Slower adoption of zero till is due in part to some earlier demonstrations which showed negative results. In New Brunswick, for example, zero till corn projects showed growers can reduce equipment and field operating costs, but at the expense of reduced yields, says Pat Toner, a soil management specialist with New Brunswick Department of Agriculture, Fisheries and Aquaculture. That's mostly blamed on the crop residue keeping the soil cool in spring, which may slow the growth of the heat-loving crop. A renewed effort is being made to demonstrate the value of zero and reduced tillage to Atlantic Canada farmers using new techniques such as zone or strip tillage.
As well, maintaining ground cover is also important to reducing water erosion," says Susannah Banks, field co-ordinator for New Brunswick of the federally funded Greenhouse Gas Mitigation Program (GHGMP).
However, in areas were potatoes are a main crop, for example, little crop residue remains after harvest. Techniques such as seeding winter wheat or other cover crop after potatoes to prevent soil erosion during early spring runoff and after major rainfall events, may be a more viable option.
"We have to find ways to demonstrate to producers in Atlantic Canada the value of zero and reduced tillage and maintaining ground cover," says Jerome Damboise, Project Co-ordinator for the Eastern region of the GHGMP who works out of the Eastern Canada Soil and Water Conservation Centre.
Prairie producers adopt technique
Depending on the region and weather patterns Western Canadian producers have been buying into conservation farming practices for more than two decades. In Manitoba, where zero tillage was pioneered about 25 years ago, the practice has been adopted in the drier parts of the province. Of about 12 million cropped acres, about two million are cropped under zero till systems.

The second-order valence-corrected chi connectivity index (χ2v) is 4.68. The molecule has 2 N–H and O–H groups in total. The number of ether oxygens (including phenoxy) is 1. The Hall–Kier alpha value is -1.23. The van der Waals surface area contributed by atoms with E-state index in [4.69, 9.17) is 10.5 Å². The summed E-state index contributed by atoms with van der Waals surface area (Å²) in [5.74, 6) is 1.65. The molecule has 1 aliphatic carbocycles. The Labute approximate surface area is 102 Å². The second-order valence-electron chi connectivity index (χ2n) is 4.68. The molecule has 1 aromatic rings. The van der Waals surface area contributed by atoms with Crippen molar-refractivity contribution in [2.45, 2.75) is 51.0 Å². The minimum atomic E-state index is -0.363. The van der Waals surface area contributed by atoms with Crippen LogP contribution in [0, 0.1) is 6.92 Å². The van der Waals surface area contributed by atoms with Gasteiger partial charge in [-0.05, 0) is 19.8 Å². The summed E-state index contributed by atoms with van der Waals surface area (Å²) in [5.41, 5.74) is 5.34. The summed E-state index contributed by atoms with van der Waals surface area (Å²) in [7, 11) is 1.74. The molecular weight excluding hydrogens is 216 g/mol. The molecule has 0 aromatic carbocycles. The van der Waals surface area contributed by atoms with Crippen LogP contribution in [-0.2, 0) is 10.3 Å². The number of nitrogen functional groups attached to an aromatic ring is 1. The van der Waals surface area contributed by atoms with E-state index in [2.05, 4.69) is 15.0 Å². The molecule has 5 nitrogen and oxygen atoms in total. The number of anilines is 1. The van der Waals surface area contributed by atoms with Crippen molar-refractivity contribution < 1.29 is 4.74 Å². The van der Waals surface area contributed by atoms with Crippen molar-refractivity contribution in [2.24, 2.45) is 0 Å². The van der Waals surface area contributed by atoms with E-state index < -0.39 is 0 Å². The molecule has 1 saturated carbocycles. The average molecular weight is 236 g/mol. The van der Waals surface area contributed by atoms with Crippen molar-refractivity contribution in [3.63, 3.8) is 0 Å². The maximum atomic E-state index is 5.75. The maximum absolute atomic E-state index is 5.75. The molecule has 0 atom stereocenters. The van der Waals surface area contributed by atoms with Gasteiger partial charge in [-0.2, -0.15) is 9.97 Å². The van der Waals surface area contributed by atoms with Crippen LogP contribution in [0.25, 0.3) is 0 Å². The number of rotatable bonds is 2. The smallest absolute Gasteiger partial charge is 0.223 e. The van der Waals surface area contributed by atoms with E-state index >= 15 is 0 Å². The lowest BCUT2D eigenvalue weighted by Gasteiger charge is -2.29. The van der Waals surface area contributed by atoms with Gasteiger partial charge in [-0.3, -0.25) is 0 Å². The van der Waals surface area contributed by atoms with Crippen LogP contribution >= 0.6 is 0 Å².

In Saskatchewan, about 50 percent of the seeded acres, or 16 million acres, are farmed under zero till. While in Alberta about 27 percent or 7 million acres are cropped under zero till practices. British Columbia reflects both trends in the country with producers in the Peace River region adopting similar conservation farming practices as the Prairies, while farmers in the Lower Mainland face similar challenges as producers in Eastern Canada.
Research proves the point
The value of zero till and direct seeding in increasing stored soil carbon has been documented through research. A three-year study by the Prairie Soil Carbon Balance Project confirmed "direct seeded crops take more carbon dioxide out of the atmosphere and have more carbon to store," than conventionally tilled crop land. Researchers also observed a slight increase in crop yields.
Recognizing differences in moisture patterns across the Prairies, the project found direct seeding in the drier open prairie captured about one-third of a tonne of carbon per acre per year in the top 12 inches of soil, while in the more moist parkland areas nearly two-thirds tonne per acre of carbon was stored.
Carbon flow similar to a lake
Carbon storage is a dynamic process, says Janzen. "Organic matter is continually being added to and lost from the soil. It's really a flow we're talking about...like a lake with water coming in and going out. And it is the difference - the body of the lake - that amounts to the storage." The lake level or amount of carbon storage can be influenced by either increasing the "inflow" or by decreasing the "outflow."
Prairie soils lost much of the organic matter from the surface layer, soon after they were first broken, says Janzen, estimating between 20 and 30 percent or soil organic matter has been lost. "Part of that can be recovered with improved management practices," he says. "Within a few decades, carbon storage will again reach a plateau or a point of stability."
Adopting conservation tillage or other practices that preserve organic matter is an important part of a sustainable agriculture system, he says. "Carbon sequestering is only one part of the whole process. The main objective is to enhance the resilience and productivity of our farm land."